All of these time-eaters occur months before the actual publication date, which I have also learned is an illusion. Long before the actual assigned date of publication, hundreds of people have read this book, posted reviews, and purchased the book on line.
Finally, the big day arrives. Book signings are secured in various parts of the country, travel plans are made, and then the question arises. Where are the next two books? How soon will they be ready?
So what sells books? The end paper in the NEW YORK TIMES Sunday book review recently published two interesting essays. One concerned blurbs and whether they were necessarily read by potential readers, and, if so, did the blurb make the reader decide to invest in the book. The essayist drew no conclusion. I am a voracious reader, but until I was told to secure some blurbs, I could never recall having read any.
The second essay titled SEE THE WEB SITE, BUY THE BOOK, by I.J. Courtney Sullivan, asks the question, “Do elaborate web sites and videos really sell books? The answer: “As in so much of publishing, no one really knows”. Sullivan goes on to say,
“The days of just holing up and writing in solitude are gone. Today you can’t be a successful writer without having a little Barnum in your bones.”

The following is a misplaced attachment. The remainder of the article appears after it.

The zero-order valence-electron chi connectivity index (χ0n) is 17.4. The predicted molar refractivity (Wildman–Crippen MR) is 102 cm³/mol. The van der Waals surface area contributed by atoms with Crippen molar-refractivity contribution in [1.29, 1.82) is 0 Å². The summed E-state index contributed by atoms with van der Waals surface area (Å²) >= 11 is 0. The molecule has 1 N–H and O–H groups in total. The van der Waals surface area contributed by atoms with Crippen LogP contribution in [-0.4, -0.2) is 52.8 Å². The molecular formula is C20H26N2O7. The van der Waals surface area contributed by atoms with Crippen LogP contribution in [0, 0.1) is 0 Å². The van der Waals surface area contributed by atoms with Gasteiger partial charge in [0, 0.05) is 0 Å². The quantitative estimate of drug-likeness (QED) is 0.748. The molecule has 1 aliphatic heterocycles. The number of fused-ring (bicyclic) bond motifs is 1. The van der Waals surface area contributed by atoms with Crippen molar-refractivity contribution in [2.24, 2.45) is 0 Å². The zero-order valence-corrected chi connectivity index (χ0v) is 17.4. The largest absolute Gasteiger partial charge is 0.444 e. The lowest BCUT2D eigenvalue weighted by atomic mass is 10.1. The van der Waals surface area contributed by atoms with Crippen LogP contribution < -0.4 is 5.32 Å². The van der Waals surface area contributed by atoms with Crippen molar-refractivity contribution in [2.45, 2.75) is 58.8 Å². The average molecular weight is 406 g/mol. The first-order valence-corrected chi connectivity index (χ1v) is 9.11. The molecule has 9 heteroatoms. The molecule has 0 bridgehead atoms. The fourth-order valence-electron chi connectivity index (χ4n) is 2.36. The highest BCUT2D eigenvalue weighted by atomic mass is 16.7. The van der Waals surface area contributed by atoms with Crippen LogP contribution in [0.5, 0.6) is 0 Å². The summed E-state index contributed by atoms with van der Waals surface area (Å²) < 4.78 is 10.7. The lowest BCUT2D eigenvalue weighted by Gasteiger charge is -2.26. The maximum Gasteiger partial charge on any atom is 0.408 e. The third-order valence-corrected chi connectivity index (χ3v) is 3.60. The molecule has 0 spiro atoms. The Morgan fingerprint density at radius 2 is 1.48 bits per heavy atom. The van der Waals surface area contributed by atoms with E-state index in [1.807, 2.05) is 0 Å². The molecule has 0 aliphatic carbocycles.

My guess is that all of the promotional tools can’t hurt sales. Younger audiences, in particular, are appreciative of technological advances. They expect to see a website and want to be able to communicate directly with an author. However, if a book is not interesting or exciting, all the promotions in the world will not draw readers to more words from that author.
I’d like to write more on this subject, but I just got a phone call telling me I need a video trailer to enhance “my presence in the world of publishing.” Does anyone know a good videographer?
Thank you, Barbara! Barbara Levenson is giving away a signed copy of her book, Fatal February, to one lucky tour visitor. Go to Barbara’s book tour page, barbara-levenson.omnimystery.com, and enter your name, e-mail address, and this PIN, 9673, for your chance to win. Entries from Lesa's Book Critiques will be accepted until 12:00 Noon (PT) tomorrow. No purchase is required to enter or to win. The winner (first name only) will be announced on Barbara’s book tour page next week.”
I have been a library manager/administrator for over 30 years, in Ohio, Florida, Arizona, and, now, Indiana. Winner of the 2011 Arizona Library Association Outstanding Library Service Award. I am a contributing Book Reviewer for Library Journal, Mystery Readers Journal, ReadertoReader.com and VibrantNation.com. Winner of the 2009 and 2010 Spinetingler Awards for Best Reviewer. First Fan Guest of Honor for Desert Sleuths Chapter of Sisters in Crime, Write Now! Conference.
It's an honor to be asked to review books, and I'm grateful to all the publishers, publicists, and authors who send me books. Thank you. Reviews will appear on my blog if I've had a chance to read, and finish, the book. If I do not finish a book, I won't review it, and I will not respond to emails asking when, or if, I'll be reviewing a book.
My reviews are only my opinion, and do not reflect the views of the Evansville Vanderburgh Public Library.
I will not review self-published books, and, at the present time, do not accept books in e-book format.
My Oct. 19, 2009 blog provides full disclosure that I only receive review copies of books, with no other compensation. All review copies are marked as such. If there any any questions, please feel free to contact me.